Known in the West as a cultural patron and as the ruler who sent exotic gifts to Charlemagne, Harun al-Rashid was also a soldier who waged war against the Byzantine empire, and a politician who often dealt ruthlessly with the religious and social revolts which threatened his far-flung kingdom. A symbol of the fabled Orient and the caliph portrayed in "The Thousand and One Nights," he is shown living grandly in his palace in Baghdad, surrounded by his wives, concubines, musicians and learned men, but is not merely a legendary figure. He was the son of a Yemenite slave who carved a path to power, very probably by poisoning the reigning caliph, her elder son. Harun reigned for a quarter of a century, and was the most famous caliph of the Abbasid dynasty. Through Arab chronicles, the author corrects our vision of 'Harun the Good', and gives a remarkable account of his development as a ruler of an empire that was shaken by religious and social insurrections.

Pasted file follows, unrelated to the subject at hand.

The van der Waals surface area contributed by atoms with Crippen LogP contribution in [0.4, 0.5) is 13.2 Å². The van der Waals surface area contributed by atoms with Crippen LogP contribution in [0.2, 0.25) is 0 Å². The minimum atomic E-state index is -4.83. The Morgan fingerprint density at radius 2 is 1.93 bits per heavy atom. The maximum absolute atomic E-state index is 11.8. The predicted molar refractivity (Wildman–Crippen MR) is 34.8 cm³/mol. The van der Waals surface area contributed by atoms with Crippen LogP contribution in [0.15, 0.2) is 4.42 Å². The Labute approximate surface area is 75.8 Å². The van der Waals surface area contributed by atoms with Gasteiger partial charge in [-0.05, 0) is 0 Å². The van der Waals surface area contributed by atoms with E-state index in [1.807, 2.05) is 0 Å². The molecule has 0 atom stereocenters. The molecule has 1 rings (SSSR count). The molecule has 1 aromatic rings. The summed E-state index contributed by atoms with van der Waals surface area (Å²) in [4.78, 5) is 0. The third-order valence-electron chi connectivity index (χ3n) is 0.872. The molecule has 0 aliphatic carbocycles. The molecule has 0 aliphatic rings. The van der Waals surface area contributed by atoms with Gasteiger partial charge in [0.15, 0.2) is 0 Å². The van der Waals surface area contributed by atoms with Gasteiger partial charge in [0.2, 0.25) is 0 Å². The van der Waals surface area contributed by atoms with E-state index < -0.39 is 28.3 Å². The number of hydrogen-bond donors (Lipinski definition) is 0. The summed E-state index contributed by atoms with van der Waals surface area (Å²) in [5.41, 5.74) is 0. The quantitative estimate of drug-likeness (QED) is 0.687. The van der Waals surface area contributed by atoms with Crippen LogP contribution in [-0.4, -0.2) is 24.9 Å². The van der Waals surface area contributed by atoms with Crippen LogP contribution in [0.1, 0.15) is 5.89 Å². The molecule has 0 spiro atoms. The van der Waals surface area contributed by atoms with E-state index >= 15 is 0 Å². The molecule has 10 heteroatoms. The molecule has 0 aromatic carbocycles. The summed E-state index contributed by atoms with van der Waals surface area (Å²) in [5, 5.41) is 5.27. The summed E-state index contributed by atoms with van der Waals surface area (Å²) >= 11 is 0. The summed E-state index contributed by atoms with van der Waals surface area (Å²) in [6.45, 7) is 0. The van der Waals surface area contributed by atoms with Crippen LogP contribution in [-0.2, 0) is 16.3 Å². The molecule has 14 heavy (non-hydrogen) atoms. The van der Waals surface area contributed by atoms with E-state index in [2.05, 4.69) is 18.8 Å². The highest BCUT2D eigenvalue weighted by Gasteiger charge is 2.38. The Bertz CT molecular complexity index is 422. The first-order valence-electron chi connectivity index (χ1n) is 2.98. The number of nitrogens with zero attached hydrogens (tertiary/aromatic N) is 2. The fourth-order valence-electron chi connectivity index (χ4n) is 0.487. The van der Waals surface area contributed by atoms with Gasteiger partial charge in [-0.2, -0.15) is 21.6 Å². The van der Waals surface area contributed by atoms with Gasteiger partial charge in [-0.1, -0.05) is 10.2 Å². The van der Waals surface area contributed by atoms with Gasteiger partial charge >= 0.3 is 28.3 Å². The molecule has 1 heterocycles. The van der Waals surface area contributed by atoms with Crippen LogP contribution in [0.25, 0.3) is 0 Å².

'Most interesting ... full of fascinating detail.' The Bookseller